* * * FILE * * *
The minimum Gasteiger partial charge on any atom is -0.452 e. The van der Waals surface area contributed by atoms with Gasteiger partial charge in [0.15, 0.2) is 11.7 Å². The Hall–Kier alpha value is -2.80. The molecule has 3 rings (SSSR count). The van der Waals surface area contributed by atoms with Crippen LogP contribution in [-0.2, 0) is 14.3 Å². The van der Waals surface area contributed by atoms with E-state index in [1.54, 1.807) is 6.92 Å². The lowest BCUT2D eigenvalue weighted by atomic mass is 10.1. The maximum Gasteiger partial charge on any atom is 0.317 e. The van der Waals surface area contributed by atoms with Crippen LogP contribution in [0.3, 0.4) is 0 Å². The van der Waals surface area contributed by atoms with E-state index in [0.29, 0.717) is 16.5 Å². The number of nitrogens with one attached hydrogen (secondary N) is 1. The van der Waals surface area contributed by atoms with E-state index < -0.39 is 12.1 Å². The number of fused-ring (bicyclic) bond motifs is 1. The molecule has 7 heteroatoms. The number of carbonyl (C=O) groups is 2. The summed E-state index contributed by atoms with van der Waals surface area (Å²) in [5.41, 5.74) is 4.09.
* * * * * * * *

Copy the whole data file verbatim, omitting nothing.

The minimum Gasteiger partial charge on any atom is -0.452 e. The van der Waals surface area contributed by atoms with Gasteiger partial charge in [0.15, 0.2) is 11.7 Å². The Hall–Kier alpha value is -2.80. The molecule has 3 rings (SSSR count). The van der Waals surface area contributed by atoms with Crippen LogP contribution in [-0.2, 0) is 14.3 Å². The van der Waals surface area contributed by atoms with E-state index in [1.54, 1.807) is 6.92 Å². The lowest BCUT2D eigenvalue weighted by atomic mass is 10.1. The maximum Gasteiger partial charge on any atom is 0.317 e. The van der Waals surface area contributed by atoms with Crippen LogP contribution in [0.3, 0.4) is 0 Å². The van der Waals surface area contributed by atoms with E-state index in [0.29, 0.717) is 16.5 Å². The number of nitrogens with one attached hydrogen (secondary N) is 1. The van der Waals surface area contributed by atoms with E-state index < -0.39 is 12.1 Å². The number of fused-ring (bicyclic) bond motifs is 1. The molecule has 7 heteroatoms. The number of carbonyl (C=O) groups is 2. The summed E-state index contributed by atoms with van der Waals surface area (Å²) in [5.41, 5.74) is 4.09.